The Newspaper Guild changed its name to NewsGuild earlier this year, and now the Newspaper Guild of New York is asking its members to approve changing its name to NewsGuild of New York. The union leadership tells members today:
We recommend a “yes” vote on this question.
Background and explanation: Obviously, a lot has changed since our Local was chartered by the Guild 81 years ago. News, which was always at the core of the Guild’s mission, is still very much alive, but most of the newspapers that were around in 1934 are gone, and the circulations of those that survive peaked years ago. Most of the growth in today’s news business is in digital-based organizations.
For the Guild to best position itself to organize and represent journalists in the online world, it needs to shed its vestige of the 20th century. Several other Guild locals have already dropped “newspaper” from their names, and in January our Washington-based parent union also dropped “paper” from its name to become The NewsGuild-CWA. We are the largest Guild local in the United States and we’re surrounded by digital start-ups. It’s time we did the same. (No matter what our name is, we will remain Local 31003 of the Communications Workers of America.)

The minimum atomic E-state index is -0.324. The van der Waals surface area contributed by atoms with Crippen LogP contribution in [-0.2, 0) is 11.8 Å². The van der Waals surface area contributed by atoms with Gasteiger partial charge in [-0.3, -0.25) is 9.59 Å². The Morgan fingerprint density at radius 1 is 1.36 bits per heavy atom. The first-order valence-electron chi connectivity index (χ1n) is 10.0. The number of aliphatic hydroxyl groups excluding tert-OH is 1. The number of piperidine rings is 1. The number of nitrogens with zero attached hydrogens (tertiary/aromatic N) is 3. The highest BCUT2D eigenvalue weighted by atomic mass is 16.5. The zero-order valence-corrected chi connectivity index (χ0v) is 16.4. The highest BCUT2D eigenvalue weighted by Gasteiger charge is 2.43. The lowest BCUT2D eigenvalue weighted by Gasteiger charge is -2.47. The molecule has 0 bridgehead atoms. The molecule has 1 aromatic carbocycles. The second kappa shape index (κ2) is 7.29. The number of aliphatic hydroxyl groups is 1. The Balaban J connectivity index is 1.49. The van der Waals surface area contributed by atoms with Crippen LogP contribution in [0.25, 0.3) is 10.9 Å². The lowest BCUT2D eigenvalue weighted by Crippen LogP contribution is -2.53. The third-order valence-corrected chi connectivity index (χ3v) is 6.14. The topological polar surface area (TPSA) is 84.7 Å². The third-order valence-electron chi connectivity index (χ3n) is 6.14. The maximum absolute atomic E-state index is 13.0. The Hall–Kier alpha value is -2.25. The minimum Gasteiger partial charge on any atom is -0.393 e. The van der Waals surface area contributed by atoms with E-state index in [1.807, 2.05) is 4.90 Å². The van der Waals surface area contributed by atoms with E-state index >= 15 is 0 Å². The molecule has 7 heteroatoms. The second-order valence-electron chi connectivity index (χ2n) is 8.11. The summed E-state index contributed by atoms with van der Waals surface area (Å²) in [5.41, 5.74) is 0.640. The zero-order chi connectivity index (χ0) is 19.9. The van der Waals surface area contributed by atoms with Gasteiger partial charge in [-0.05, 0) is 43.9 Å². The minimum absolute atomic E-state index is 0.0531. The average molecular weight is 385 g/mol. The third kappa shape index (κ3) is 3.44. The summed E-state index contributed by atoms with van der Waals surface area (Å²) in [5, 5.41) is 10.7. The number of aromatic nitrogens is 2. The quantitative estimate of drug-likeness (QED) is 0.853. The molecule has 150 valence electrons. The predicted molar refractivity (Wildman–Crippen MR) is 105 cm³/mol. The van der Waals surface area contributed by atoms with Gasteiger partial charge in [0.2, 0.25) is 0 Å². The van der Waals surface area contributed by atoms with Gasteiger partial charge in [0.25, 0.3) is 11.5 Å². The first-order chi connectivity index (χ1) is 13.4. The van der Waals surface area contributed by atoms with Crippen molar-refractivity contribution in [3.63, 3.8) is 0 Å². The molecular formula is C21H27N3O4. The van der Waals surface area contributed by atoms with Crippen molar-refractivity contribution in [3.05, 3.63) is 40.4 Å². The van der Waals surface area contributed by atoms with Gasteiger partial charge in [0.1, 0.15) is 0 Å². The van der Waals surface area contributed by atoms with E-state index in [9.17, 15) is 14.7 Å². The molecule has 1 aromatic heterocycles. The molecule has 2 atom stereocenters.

A Guild spokesman tells Romenesko readers: “The letter [excerpted above] is going out to members Thursday (4/9) along with the ballots. The ballots are scheduled to be counted on 4/29 and the Guild is planning to announce the results on the same day.”
Donald Trump reacts to possible damage to his coffee table
The Des Moines Register’s Josh Hafner and other members of the press were on Donald Trump’s jet Wednesday when this happened:
Be careful, fellas,” Trump said to TV crews cramped around him in the cabin. “There’s one guy very dangerous with that one camera. I’m talking and I’m watching that camera which is about this far from the ceiling, knowing that my day is going to be ruined if they ruin the ceiling.” …
As questions ended on the plane, a camera stand tipped over and hit Trump’s coffee table.
“There we go. Told you. Who dropped it? Aw, come on fellas.”
No one said a word. “Who’s is it?” Trump asked again.
“It’s ours,” one journalist said, meekly.
“You know that just fell on my coffee table,” Trump said.
“Aw, I’m sorry,” said the journalist.
“You’re sorry?” Trump said. “I’m sorry, too.”